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The 1688 date is certainly erroneous. Joseph Dow, in his History of Hampton, Volume II indicates that Elizabeth Wiseman Richardson married John Clifford, Sr. of Hampton, NH on September 28, 1658. They had five children before she died in 1667.

John Clifford was a Selectman of Hampton in 1660, and lived on the west side of the Old Mill Road.
(Dow, op.cit. p 562)

The following is quoted from Massachusetts and Maine Faimilies in the Ancestry of Walter Goodwin Davis, Genealogical Publishing Co., 1996, Vol. 1, p. 283:

"On September 28, 1658, Clifford married, secondly, Elizabeth Richerson. She was, without any doubt, that Elizabeth Wiseman who married in Newbury on August 23, 1654, William Richardson, by whom she had two sons, Joseph Richardson, born in Newbury May 18, 1655, and Benjamin Richardson, born there March 13, 1656. William Richardson died in Newbury on March 14, 1656 (1656/7), seemingly the day after his second son was born, and his widow Elizabeth swore to his small inventory of £52 on March 30, 1657. The inventory had been taken by Gyles Cromlone (sic) and Edward Richardson, and in it Richardson's death is said to have taken place on March 25, the first day of 1657. [Probate records of Essex County, 1:247] Gyles Cromlone (sic) had married Alice Wiseman, obviously Elizabeth's sister, in Newbury on September 10, 1648. The only other Wiseman whose name appears in Essex County records at this period is William Wiseman, a rather disreputable sailor, who between 1647 and 1670 was before the courts for 'being disguised with drink', 'multiplying oaths' and abusing his owner and company, in addition to being sued for debt. In 1669 he owed Dr. William Woodcock the large sum of £7:5:11. These three Wisemans may have been the children, by a former marriage, of the wife of some early Newbury immigrant."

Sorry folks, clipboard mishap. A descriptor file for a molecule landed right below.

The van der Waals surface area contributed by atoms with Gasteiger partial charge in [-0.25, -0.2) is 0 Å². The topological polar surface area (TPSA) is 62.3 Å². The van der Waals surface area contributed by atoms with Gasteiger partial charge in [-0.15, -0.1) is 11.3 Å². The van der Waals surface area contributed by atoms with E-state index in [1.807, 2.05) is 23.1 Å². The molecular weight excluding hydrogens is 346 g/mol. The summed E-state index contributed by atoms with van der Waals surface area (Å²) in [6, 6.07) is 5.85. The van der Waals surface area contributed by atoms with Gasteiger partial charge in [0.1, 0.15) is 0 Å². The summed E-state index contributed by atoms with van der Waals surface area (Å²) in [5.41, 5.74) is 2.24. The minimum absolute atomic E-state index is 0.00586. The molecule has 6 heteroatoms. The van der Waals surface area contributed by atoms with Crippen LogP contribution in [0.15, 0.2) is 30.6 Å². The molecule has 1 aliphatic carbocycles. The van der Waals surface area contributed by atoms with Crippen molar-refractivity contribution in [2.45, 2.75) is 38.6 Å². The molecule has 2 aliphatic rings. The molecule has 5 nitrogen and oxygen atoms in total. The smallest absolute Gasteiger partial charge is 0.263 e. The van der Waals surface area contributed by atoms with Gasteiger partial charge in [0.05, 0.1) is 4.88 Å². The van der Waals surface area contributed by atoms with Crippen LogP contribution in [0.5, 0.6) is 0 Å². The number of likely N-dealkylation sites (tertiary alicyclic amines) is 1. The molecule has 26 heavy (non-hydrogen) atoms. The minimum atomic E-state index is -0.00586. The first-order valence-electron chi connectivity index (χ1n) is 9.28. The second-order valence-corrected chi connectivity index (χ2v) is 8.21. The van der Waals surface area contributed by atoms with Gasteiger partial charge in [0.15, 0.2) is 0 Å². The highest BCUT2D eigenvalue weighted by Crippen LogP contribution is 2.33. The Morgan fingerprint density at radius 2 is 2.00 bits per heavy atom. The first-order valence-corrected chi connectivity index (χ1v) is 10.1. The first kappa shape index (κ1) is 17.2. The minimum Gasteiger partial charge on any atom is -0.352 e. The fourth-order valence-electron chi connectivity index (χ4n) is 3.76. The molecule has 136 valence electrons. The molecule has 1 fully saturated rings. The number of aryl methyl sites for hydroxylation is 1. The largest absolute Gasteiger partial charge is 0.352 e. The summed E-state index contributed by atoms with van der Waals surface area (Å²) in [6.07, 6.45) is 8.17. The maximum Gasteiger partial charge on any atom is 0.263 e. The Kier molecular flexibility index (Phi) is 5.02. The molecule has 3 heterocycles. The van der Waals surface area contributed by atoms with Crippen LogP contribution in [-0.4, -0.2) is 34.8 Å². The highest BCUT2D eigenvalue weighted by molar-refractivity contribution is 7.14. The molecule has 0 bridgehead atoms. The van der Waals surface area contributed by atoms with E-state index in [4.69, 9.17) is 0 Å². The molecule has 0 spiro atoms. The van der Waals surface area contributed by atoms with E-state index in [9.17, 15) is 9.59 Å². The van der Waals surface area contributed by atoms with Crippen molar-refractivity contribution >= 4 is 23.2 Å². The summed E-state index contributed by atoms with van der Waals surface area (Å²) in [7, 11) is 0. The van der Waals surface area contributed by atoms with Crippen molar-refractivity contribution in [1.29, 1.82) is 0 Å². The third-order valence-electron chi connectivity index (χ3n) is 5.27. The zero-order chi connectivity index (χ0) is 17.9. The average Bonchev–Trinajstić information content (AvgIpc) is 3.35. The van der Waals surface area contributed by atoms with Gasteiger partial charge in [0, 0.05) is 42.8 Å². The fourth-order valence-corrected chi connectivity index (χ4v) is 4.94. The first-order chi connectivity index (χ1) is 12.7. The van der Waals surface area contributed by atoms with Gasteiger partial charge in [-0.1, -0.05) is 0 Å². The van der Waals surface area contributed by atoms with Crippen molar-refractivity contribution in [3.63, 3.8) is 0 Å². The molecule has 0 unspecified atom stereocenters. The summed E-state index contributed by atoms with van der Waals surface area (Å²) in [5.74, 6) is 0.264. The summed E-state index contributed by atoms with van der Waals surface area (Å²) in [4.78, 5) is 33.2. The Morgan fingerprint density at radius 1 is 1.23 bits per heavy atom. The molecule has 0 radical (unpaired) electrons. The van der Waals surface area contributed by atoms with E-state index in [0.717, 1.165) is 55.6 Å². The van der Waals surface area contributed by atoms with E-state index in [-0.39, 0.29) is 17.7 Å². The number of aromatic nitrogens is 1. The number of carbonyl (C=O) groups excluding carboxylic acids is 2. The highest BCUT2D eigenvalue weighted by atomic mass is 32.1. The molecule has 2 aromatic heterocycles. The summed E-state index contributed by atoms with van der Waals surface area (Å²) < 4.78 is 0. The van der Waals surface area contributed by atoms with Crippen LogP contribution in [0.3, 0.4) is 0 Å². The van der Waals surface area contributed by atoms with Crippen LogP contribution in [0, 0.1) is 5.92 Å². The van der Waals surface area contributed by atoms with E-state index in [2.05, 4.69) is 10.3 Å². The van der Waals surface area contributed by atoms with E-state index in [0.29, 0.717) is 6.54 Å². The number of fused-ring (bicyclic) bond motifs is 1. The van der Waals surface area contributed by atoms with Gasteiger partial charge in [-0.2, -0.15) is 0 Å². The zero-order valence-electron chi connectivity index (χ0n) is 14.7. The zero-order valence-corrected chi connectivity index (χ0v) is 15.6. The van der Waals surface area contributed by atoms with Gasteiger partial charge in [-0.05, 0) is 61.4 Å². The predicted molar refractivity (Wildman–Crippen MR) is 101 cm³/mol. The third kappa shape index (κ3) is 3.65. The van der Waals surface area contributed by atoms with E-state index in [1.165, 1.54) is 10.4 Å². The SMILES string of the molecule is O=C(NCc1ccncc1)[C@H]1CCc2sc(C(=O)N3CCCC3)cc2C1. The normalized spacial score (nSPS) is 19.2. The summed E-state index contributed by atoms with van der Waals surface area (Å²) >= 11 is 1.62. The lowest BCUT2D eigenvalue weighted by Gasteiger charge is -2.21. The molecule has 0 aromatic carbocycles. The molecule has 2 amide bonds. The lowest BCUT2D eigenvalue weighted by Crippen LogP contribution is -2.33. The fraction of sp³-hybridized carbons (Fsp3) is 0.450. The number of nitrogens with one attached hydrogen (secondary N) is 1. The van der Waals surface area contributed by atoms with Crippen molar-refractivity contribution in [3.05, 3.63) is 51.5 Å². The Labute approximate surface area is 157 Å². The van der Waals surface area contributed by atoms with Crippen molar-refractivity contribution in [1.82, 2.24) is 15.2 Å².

The name of William Richardson's brother-in-law was actually Giles Cromwell, but his name has been erroneously transcribed in the Newbury Vital Records as "Cromelone"; See his will,which appears in Essex Probate Dockett No 6583, and was proved on March 15 1673

When Elizabeth died, her sons, Joseph and Benjamin were respectively 12 and 10 years old, and it seems probable that they were apprenticed about that time, Joseph in the shoemaking trade, and Benjamin, perhaps to his uncle Edward.

For details on the Cliffords, see the Genealogy page of the Hampton Library site, but bear in mind the following comment made by Davis on John Clifford's ancestry:

"There is no documentary evidence whatsoever the John Clifford of Hampton was identical with John, son of George Clifford, who was baptized in Boston on May 10, 1646, that statement having been made by Mr. Dow in his History of Hampton and copied by Mr. Hoyt in his Old Families of Salisbury and Amesbury. When the Hampton man died in 1694 he was aged 80 and was therefore born in or about 1614 and in England where he could hardly have escaped infant baptism which was the law of the land. Nor would a man in his thirties have been baptized in New England as son of his father. In the Congregational system, indendendent of the established English church, children sometimes remained unbaptized, but, if they were baptized as adults, it was always 'on profession of faith', the status of their parents, as church members or not, having nothing to do with the case."